9 sovereigns including Ghana defaulted on debts since 2020 – Fitch


Amidst rising global debts, there have been 14 separate default events since 2020, across nine different sovereigns, a marked increase compared with 19 defaults across 13 different countries between 2000 and 2019, says Fitch Ratings in a new report.

In a report, a record five Fitch-rated sovereigns are in default, including Belarus, Lebanon, Ghana, Sri Lanka and Zambia following economic pressures that followed COVID-19 pandemic.

Moreover, Fitch said it rates eight sovereigns at ‘CCC+’ or below, and a further nine at ‘B-’, signifying a weak credit profile. Some of these countries are African with moderate growth economic outlook.

The average cumulative five-year default rate between 1995 and 2021 for sovereigns rated ‘C’ to ‘CCC+’ by Fitch was 40.6%, it said.

The rating agency said the median general government debt to gross domestic product (GDP) ratio of Fitch-rated sovereigns rose steadily from 31% in 2008 to 48%.

The driving force has been the COVID-19 pandemic, which facilitated more borrowing by frontier markets’ easier access to the Eurobond market and borrowing from China.

Against this backdrop, Fitch said frontier markets with limited buffers were poorly placed to cope with the severe shocks from the pandemic.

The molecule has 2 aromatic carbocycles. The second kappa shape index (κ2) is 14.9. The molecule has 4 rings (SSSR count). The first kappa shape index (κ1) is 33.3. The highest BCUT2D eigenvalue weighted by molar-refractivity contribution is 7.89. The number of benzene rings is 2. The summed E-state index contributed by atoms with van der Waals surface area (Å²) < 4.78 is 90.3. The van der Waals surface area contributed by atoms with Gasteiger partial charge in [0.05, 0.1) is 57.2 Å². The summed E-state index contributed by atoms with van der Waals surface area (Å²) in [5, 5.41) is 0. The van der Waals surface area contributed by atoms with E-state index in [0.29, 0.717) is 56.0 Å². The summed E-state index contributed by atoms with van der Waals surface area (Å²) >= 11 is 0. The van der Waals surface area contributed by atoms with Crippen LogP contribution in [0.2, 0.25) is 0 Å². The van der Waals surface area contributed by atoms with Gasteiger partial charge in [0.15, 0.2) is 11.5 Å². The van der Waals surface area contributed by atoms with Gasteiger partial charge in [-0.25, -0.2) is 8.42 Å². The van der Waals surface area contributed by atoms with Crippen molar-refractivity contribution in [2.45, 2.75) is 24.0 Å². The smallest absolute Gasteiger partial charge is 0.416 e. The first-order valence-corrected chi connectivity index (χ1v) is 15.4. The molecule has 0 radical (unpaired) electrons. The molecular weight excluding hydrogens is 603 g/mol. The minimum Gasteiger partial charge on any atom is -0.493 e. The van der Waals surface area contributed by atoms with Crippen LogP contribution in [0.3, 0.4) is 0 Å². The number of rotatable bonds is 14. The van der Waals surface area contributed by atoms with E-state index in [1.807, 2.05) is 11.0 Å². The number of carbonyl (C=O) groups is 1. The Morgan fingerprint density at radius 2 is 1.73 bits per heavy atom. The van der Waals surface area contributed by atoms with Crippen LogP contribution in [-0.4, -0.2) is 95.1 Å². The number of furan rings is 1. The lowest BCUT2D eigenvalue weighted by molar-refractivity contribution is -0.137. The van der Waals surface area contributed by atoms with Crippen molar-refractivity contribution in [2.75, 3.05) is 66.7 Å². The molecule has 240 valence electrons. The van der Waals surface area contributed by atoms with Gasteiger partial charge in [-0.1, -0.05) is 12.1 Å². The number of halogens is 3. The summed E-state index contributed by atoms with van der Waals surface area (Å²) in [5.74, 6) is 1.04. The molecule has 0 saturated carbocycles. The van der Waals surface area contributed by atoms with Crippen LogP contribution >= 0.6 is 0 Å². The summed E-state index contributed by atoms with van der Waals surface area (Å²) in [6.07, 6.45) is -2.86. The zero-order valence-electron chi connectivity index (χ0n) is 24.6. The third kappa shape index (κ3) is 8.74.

This also includes the impact of Russia’s invasion of Ukraine on food and energy prices, global inflation and the subsequent abrupt tightening in monetary policy.

On average, it said sovereign defaults in 2020-2022 are taking longer to resolve, albeit they constitute a limited sample size.

The median duration of defaults for Fitch-rated sovereigns since 2020 is 107 days (and five are uncured) compared with 35 days for all defaults since 2000.

According to Fitch, slow restructurings do not serve the interests of either debtors or creditors and add to the cost of financing.

The rating agency noted that the Common Framework was intended to facilitate creditor coordination but, so far, is not proving effective in resolving crises quickly.

Widespread reports indicate that a key reason for delays is weak coordination among Chinese stakeholders and China’s demands that multilateral debt is included in debt restructuring and that there are no haircuts, just maturity re-profiling.

Ukraine has defaulted following distortion in economic activities amidst the ongoing war with Russia.

Source: Ghana web